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President Donald Trump on Thursday attacked former special counsel Robert Mueller while speaking to reporters outside the White House, calling him a "true never-Trumper" and saying that he never should've been tapped as special counsel.
"I think Mueller is a true never-Trumper," the president said.
Trump's comments came one day after Mueller's first public remarks on his nearly two-year Russia investigation. Mueller said on Wednesday that if his team "had confidence that he clearly did not commit a crime, we would have said so."
Mueller resigned as special counsel on Wednesday.
Earlier Thursday, Trump tweeted that he had "nothing to do with Russia helping me to get elected." But he walked back that statement while speaking to reporters shortly after the tweet, saying that "Russia did not help me get elected."
"I helped me get elected," Trump said. "Russia had nothing to do with it at all."
Responding to Trump's earlier tweet, George Conway, a conservative attorney, frequent Trump critic and husband of top White House adviser Kellyanne Conway, made note of Trump "finally" admitting that Russia sought to boost his candidacy.
"Well, that’s what the investigation was about," Conway wrote. "The investigation found plenty of evidence that Russia did just that. It thus wasn’t a 'Witch Hunt' or 'Hoax.' So why did you repeatedly try to obstruct it?"
In Mueller's 400-plus page report on Russian interference in the 2016 presidential election and possible obstruction of justice by the president, he detailed Russia's extensive efforts to boost Trump's candidacy and harm 2016 Democratic presidential nominee Hillary Clinton through social media campaigns and by targeted email hacking and releases.
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Mueller documented multiple contacts between Trump campaign officials and associates with Russians, but wrote that the evidence was not enough to establish a broader Trump-Russia conspiracy. On obstruction, Mueller wrote that "while this report does not conclude that the President committed a crime, it also does not exonerate him."
During his Wednesday statement, Mueller made clear that he was guided from the start of his probe by Justice Department rules barring the indictment of a sitting president. Mueller said longstanding Justice Department policy made it so "a president cannot be charged with a federal crime while he is in office."
"That is unconstitutional," Mueller said. "Charging the president with a crime was therefore not an option we could consider."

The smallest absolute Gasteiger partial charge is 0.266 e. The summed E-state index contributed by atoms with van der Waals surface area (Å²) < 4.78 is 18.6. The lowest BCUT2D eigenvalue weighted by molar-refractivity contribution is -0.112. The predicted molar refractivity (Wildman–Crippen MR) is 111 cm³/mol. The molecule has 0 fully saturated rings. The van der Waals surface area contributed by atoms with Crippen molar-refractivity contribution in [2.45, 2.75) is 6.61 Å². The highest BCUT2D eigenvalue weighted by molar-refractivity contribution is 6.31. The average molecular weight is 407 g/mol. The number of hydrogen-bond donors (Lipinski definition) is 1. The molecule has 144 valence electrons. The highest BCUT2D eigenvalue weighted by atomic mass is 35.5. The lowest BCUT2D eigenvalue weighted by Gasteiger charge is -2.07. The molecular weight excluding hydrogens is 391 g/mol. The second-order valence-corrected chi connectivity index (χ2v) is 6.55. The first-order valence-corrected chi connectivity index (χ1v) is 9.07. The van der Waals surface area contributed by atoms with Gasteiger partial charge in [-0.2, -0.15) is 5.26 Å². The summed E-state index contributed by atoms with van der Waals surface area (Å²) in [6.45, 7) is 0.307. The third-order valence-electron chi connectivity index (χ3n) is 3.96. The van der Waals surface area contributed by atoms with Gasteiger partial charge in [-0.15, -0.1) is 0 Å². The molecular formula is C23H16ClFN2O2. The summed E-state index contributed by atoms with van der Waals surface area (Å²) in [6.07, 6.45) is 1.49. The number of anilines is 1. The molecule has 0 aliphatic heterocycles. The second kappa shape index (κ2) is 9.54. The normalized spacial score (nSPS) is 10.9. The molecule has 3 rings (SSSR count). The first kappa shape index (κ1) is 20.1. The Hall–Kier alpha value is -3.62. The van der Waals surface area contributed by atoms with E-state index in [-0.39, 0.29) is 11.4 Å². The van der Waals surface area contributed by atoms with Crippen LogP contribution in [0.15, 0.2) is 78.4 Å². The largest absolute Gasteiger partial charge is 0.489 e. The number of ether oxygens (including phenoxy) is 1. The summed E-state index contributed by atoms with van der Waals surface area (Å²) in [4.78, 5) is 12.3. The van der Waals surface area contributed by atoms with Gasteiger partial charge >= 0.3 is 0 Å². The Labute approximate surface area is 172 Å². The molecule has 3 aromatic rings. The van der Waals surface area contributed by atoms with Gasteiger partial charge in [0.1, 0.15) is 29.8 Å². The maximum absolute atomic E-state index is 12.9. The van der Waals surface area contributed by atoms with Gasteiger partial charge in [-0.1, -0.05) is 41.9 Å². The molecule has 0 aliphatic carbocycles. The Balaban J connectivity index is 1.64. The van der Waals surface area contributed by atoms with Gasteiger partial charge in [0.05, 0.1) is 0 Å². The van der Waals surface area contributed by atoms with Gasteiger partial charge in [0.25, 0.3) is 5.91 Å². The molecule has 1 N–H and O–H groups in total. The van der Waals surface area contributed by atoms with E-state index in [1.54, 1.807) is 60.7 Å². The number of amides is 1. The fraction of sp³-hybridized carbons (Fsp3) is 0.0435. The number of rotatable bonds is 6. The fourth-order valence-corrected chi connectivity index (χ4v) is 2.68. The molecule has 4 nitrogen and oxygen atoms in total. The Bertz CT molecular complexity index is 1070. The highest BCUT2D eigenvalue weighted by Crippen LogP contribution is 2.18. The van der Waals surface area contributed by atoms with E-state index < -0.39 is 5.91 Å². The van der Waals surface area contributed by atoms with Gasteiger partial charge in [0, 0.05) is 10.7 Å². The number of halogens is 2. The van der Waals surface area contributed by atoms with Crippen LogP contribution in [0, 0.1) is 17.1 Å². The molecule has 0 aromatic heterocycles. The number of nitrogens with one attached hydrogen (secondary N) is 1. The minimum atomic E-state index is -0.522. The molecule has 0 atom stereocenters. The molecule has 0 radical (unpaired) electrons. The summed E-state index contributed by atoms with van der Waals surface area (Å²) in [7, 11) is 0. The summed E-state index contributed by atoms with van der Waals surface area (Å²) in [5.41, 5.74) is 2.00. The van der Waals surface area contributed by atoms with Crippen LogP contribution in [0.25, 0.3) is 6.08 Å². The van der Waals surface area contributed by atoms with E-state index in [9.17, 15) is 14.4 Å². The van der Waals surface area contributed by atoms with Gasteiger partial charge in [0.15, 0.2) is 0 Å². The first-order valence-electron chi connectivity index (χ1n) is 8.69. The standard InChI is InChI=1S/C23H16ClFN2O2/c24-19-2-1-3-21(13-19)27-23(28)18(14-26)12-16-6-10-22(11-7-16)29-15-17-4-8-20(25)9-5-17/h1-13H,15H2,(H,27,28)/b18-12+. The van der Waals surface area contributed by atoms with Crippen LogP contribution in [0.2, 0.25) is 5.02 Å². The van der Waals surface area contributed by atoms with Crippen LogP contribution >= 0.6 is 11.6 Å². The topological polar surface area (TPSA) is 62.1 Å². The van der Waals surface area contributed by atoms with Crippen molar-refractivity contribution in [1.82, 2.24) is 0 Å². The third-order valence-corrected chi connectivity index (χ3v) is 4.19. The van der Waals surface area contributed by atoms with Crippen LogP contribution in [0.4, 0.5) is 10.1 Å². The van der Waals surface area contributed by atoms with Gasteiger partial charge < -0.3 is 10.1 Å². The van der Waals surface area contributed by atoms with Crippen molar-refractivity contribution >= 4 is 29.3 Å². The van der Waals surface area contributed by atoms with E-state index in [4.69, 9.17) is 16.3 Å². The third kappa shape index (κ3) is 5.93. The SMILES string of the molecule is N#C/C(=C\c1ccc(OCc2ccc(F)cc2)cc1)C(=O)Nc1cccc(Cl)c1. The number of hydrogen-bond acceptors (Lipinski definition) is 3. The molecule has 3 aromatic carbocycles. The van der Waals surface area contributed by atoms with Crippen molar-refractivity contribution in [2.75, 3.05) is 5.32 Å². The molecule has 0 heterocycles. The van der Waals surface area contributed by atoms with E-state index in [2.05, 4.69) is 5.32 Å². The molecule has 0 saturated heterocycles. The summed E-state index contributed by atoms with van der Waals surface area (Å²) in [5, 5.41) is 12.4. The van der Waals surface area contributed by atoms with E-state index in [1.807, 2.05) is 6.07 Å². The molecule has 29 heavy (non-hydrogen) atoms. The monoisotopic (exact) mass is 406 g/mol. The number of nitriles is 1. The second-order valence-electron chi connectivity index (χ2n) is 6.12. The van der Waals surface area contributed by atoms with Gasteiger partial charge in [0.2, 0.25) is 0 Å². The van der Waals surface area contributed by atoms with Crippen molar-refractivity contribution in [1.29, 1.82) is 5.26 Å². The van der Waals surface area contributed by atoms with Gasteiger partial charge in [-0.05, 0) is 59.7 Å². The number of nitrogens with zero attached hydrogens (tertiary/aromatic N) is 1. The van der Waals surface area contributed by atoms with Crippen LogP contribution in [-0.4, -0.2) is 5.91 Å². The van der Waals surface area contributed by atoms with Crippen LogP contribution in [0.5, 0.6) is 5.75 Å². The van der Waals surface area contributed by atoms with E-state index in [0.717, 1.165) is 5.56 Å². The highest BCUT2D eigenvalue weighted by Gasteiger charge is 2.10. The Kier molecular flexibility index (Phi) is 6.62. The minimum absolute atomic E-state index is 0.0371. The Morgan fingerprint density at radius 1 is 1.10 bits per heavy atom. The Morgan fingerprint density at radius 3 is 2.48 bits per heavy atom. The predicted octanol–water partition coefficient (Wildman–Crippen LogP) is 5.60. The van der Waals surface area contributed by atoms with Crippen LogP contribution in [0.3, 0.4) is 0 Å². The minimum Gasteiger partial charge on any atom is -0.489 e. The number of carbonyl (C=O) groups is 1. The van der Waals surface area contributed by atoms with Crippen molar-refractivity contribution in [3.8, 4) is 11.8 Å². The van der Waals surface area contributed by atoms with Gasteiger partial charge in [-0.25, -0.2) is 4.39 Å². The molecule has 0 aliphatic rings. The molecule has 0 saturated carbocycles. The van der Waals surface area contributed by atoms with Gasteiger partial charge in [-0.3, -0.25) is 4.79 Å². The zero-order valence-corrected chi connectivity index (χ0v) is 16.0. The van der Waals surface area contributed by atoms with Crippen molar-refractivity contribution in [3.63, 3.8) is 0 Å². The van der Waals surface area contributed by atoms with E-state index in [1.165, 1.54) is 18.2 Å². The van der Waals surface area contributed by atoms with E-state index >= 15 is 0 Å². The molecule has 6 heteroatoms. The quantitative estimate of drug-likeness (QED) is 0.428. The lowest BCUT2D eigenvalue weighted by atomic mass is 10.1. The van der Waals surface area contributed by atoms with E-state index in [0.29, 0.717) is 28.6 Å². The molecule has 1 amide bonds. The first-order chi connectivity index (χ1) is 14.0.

The method for charging and removing a president, he said, lies outside the criminal justice system, referring to the Constitution's provisions for impeaching and convicting a president, which some congressional Democrats took as a signal that the special counsel had now placed the ball in their court.
With talk in Congress of starting the process to remove the president ramping up after Mueller's statement, Trump called impeachment a "a dirty, filthy, disgusting word."
"It was high crimes and misdemeanors," Trump said Thursday. "There was no high crime or there was no misdemeanor ? How do you impeach based on that?"
The president also said he hopes that his efforts to investigate the investigators — how the probe against him got started and what was it based on — will be remembered as his "greatest achievement, exposing all this corruption." Attorney General William Barr is currently reviewing the origins of the Russia investigation and the inspector general is examining the conduct of the FBI.
On Thursday, Trump said he thought Mueller's statement was "the same as" Mueller's report. Trump also said he believed the special counsel was "certainly conflicted" because of a "business dispute" the president claimed he had with Mueller.
Trump has mentioned an alleged business dispute for years since Mueller was first tapped. According to Mueller's report, top Trump aides and advisers such as former White House Counsel Donald McGahn told Trump those perceived conflicts were "silly" and "not real." As The Washington Post reported last year, the "business dispute" involved Mueller asking for a refund of his dues when he resigned his membership in 2011 at Trump's Northern Virginia golf club.
Additionally, Trump told reporters Thursday that he would give a "big league" statement later in the day or Friday dealing with illegal border crossings.
"I'm not closing the borders, I'm doing something else," the president said.